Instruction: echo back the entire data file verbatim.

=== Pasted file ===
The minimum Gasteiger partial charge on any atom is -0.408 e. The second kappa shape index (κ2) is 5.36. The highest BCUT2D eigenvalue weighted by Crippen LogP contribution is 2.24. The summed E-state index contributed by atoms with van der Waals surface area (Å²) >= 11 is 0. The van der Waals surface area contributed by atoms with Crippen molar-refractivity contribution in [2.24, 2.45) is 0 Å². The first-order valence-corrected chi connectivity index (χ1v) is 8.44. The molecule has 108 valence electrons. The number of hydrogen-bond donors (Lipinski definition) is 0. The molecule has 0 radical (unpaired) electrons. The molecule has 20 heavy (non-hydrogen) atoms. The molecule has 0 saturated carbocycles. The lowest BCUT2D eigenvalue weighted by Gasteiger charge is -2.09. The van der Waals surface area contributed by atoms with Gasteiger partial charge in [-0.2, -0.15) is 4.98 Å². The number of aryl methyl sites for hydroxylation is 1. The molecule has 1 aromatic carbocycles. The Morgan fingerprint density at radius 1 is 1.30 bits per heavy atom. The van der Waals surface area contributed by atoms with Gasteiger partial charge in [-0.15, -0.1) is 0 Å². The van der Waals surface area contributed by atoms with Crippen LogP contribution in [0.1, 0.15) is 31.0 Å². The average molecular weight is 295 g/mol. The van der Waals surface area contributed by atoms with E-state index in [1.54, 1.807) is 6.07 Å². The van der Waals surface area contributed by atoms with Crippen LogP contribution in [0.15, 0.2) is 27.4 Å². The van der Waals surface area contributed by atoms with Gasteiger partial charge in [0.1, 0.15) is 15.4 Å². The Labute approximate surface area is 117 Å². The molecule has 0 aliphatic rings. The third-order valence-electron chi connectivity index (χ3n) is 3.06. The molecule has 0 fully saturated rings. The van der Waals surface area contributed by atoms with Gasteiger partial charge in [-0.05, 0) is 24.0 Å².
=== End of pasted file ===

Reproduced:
The minimum Gasteiger partial charge on any atom is -0.408 e. The second kappa shape index (κ2) is 5.36. The highest BCUT2D eigenvalue weighted by Crippen LogP contribution is 2.24. The summed E-state index contributed by atoms with van der Waals surface area (Å²) >= 11 is 0. The van der Waals surface area contributed by atoms with Crippen molar-refractivity contribution in [2.24, 2.45) is 0 Å². The first-order valence-corrected chi connectivity index (χ1v) is 8.44. The molecule has 108 valence electrons. The number of hydrogen-bond donors (Lipinski definition) is 0. The molecule has 0 radical (unpaired) electrons. The molecule has 20 heavy (non-hydrogen) atoms. The molecule has 0 saturated carbocycles. The lowest BCUT2D eigenvalue weighted by Gasteiger charge is -2.09. The van der Waals surface area contributed by atoms with Gasteiger partial charge in [-0.2, -0.15) is 4.98 Å². The number of aryl methyl sites for hydroxylation is 1. The molecule has 1 aromatic carbocycles. The Morgan fingerprint density at radius 1 is 1.30 bits per heavy atom. The van der Waals surface area contributed by atoms with Gasteiger partial charge in [-0.15, -0.1) is 0 Å². The van der Waals surface area contributed by atoms with Crippen LogP contribution in [0.1, 0.15) is 31.0 Å². The average molecular weight is 295 g/mol. The van der Waals surface area contributed by atoms with E-state index in [1.54, 1.807) is 6.07 Å². The van der Waals surface area contributed by atoms with Crippen LogP contribution in [0.15, 0.2) is 27.4 Å². The van der Waals surface area contributed by atoms with Gasteiger partial charge in [0.1, 0.15) is 15.4 Å². The Labute approximate surface area is 117 Å². The molecule has 0 aliphatic rings. The third-order valence-electron chi connectivity index (χ3n) is 3.06. The molecule has 0 fully saturated rings. The van der Waals surface area contributed by atoms with Gasteiger partial charge in [-0.05, 0) is 24.0 Å².